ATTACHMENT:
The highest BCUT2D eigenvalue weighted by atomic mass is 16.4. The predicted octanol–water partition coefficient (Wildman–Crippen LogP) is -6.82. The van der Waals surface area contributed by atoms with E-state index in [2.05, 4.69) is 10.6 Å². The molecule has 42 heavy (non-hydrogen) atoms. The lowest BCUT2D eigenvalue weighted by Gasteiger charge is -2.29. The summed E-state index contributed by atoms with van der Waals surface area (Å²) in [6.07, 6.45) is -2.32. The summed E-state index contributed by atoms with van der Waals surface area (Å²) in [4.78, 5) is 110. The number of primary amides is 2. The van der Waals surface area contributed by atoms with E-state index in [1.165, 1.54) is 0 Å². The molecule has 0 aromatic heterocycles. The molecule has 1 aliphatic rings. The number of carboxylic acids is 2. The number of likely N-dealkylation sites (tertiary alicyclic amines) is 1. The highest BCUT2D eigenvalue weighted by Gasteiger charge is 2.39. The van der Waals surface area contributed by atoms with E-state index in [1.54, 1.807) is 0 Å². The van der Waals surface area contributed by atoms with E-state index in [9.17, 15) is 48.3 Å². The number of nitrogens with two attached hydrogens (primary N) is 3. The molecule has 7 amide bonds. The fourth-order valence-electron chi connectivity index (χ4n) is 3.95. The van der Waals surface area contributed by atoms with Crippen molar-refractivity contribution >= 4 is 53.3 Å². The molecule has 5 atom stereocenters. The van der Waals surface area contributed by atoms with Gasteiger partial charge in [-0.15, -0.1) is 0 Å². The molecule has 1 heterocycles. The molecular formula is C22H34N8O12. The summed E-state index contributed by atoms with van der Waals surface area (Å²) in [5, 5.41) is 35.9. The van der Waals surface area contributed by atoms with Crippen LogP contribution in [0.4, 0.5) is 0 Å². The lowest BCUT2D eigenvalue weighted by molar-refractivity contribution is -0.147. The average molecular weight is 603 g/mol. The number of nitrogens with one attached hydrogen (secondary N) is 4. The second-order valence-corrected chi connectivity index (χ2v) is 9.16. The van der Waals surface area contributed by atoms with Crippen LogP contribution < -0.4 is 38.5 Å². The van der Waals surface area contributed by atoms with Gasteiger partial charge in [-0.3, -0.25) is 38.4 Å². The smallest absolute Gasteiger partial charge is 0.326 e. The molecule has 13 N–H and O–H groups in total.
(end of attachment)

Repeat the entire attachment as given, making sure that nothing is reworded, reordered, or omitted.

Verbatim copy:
The highest BCUT2D eigenvalue weighted by atomic mass is 16.4. The predicted octanol–water partition coefficient (Wildman–Crippen LogP) is -6.82. The van der Waals surface area contributed by atoms with E-state index in [2.05, 4.69) is 10.6 Å². The molecule has 42 heavy (non-hydrogen) atoms. The lowest BCUT2D eigenvalue weighted by Gasteiger charge is -2.29. The summed E-state index contributed by atoms with van der Waals surface area (Å²) in [6.07, 6.45) is -2.32. The summed E-state index contributed by atoms with van der Waals surface area (Å²) in [4.78, 5) is 110. The number of primary amides is 2. The van der Waals surface area contributed by atoms with E-state index in [1.165, 1.54) is 0 Å². The molecule has 0 aromatic heterocycles. The molecule has 1 aliphatic rings. The number of carboxylic acids is 2. The number of likely N-dealkylation sites (tertiary alicyclic amines) is 1. The highest BCUT2D eigenvalue weighted by Gasteiger charge is 2.39. The van der Waals surface area contributed by atoms with E-state index in [1.54, 1.807) is 0 Å². The van der Waals surface area contributed by atoms with E-state index in [9.17, 15) is 48.3 Å². The number of nitrogens with two attached hydrogens (primary N) is 3. The molecule has 7 amide bonds. The fourth-order valence-electron chi connectivity index (χ4n) is 3.95. The van der Waals surface area contributed by atoms with Crippen molar-refractivity contribution >= 4 is 53.3 Å². The molecule has 5 atom stereocenters. The van der Waals surface area contributed by atoms with Gasteiger partial charge in [-0.15, -0.1) is 0 Å². The molecule has 1 heterocycles. The molecular formula is C22H34N8O12. The summed E-state index contributed by atoms with van der Waals surface area (Å²) in [5, 5.41) is 35.9. The van der Waals surface area contributed by atoms with Crippen LogP contribution in [0.4, 0.5) is 0 Å². The lowest BCUT2D eigenvalue weighted by molar-refractivity contribution is -0.147. The average molecular weight is 603 g/mol. The number of nitrogens with one attached hydrogen (secondary N) is 4. The second-order valence-corrected chi connectivity index (χ2v) is 9.16. The van der Waals surface area contributed by atoms with Crippen LogP contribution < -0.4 is 38.5 Å². The van der Waals surface area contributed by atoms with Gasteiger partial charge in [-0.3, -0.25) is 38.4 Å². The smallest absolute Gasteiger partial charge is 0.326 e. The molecule has 13 N–H and O–H groups in total.